The culture found on railroads was further evidenced by Congress’ decision to pass the 2007 Amendments to the Federal Rail Safety Act, which included a very strong Whistleblower provision. Obviously, Congress felt that railroads still needed an additional incentive to create a safe place for employees’ to work as well as a law for compensating railroad employees who report unsafe conditions. Again, an attempt to create a financial incentive for railroads to do the right thing.

Therefore, in answer to the question posed at my two (2) recent meetings, the reason that the FELA requires a showing of negligence is that it is an important component of railroad safety. Left to their own devices, railroads would simply ignore safety and treat their employees like any other piece of equipment; they would simply get rid of it when it was no longer profitable.

By Matt Darby

Beware Of The Railroad’s Release

Monday, April 25, 2016

I was recently working on a Federal Rail Safety Act (FRSA) Whistleblower Case involving an argument by the Railroad that my client’s claim had been released. It reminded me that the Railroads as a whole are becoming much more aggressive with their Releases. While it is not an issue when a railroad employee with a Federal Employer’s Liability Act (FELA) claim or Whistleblower Claim arising under the FRSA is represented by counsel, often times injured railroad employees will settle smaller cases on their own. I always encourage railroaders to contact my office, even if I am not directly involved in the case, to get advice as to how to proceed if the claim is relatively small. I always caution those individuals to be aware of what the railroad will try to include in its Release.

What Is a Release?

A Release is essentially the legal document that memorializes the agreement between the employee and the railroad. It will contain the monetary amount of the settlement, which is accepted by the employee in exchange for “releasing” certain claims. Railroad employees naturally assume that they are only releasing any claim related to the particular injury. However, railroads are increasingly including within the Release claims and potential claims that the employee may not be aware of. For example, the railroads will seek to include any known prior claim, such as any time claims arising under the Railway Labor Act, other injuries and potential cumulative trauma disorder claims.

What About My Unknown Injuries?

It is particularly egregious when the railroad attempts to have the employee release unknown claims. The law is somewhat unclear on this issue. Some cases hold that an employee can only release claims that he or she is aware of. In other words, if an employee is aware that they have what may be a cumulative trauma knee injury, that may be released if the language of the document is broad enough. More troublesome, however, are the cases that hold that an employee may release injuries that are unknown. In those cases, the question is whether the employee is releasing injuries that may come about from known risks. This is much broader than the known injury claim. So, for example, if an employee injures his hand and is out of work for one month, and settles the case directly with the Claims Agent, and later develops cancer as a result of exposure to diesel exhaust that Release may bar the cancer claim if it included reference to risks associated with diesel exhaust.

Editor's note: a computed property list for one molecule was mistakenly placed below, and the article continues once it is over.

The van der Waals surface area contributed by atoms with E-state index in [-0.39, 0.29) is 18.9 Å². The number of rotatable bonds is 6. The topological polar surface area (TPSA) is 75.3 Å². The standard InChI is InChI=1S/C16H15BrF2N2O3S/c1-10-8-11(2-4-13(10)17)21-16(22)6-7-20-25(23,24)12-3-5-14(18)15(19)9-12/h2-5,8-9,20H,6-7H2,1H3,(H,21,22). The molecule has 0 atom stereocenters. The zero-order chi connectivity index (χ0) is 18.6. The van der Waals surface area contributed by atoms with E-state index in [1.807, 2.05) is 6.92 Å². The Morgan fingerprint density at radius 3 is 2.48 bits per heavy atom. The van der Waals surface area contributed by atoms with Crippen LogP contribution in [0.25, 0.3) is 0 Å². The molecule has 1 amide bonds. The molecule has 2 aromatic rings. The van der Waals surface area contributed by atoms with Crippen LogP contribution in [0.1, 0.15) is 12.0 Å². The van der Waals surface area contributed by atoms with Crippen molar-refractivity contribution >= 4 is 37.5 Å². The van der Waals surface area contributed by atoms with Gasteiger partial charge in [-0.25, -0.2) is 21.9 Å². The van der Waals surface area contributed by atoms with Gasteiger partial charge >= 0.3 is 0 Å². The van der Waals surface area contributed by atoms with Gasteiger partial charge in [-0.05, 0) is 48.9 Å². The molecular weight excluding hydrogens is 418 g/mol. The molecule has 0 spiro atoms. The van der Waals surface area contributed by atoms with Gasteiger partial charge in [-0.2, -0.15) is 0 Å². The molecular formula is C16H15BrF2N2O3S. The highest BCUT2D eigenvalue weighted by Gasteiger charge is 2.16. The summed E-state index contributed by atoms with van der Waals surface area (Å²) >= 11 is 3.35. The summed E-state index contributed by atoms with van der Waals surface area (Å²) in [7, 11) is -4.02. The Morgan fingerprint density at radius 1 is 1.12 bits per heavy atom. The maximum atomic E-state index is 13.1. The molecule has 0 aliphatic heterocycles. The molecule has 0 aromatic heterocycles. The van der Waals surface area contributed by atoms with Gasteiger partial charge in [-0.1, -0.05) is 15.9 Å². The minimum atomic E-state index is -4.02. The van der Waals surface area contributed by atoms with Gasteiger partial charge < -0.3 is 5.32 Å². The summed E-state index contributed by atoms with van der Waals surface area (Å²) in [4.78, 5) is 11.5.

It Could Happen To You

I decided to blog about this issue based upon a case I am currently working on. My client was injured attempting to throw a defective and out of adjustment railroad switch. He lost minimal time from work and settled the FELA injury case one week after the incident. The next day, the employee received a charge letter claiming that he had improperly thrown the switch. After an investigation, the employee was assessed thirty (30) days off of work. Critically, this was step two with a railroad that had a three step termination policy. Several months later, the employee did admittedly violate a rule which resulted in a derailment. However, because of the fallacious second step charge, the employee was terminated. We immediately filed an FRSA Whistleblower Case and the railroad contends that the FELA Release, which did included language releasing any FRSA cases, barred the FRSA case. We, of course, are fighting this issue vigorously. The outcome is yet to be determined.

Before You Sign a Release…

Accordingly a word of caution – please confer with experienced railroad counsel prior to signing any Release. It is important to fully understand what you are giving up to make sure that the terms are acceptable.

By Matt Darby

Is This Any Way To Run A Railroad? Norfolk Southern Does It Again

Friday, August 31, 2012

Once again Norfolk Southern has been found to be in violation of the whistleblower protection provisions of this FRSA. This is starting to sound like a stuck record (for those of you who remember records).

On August 28, 2012, the Occupational Safety and Health Administration (OSHA) issued a news release indicating that it had ordered Norfolk Southern Railway Company to pay two Railroaders $932,070.46 in damages, including $387,813.75 in punitive damages.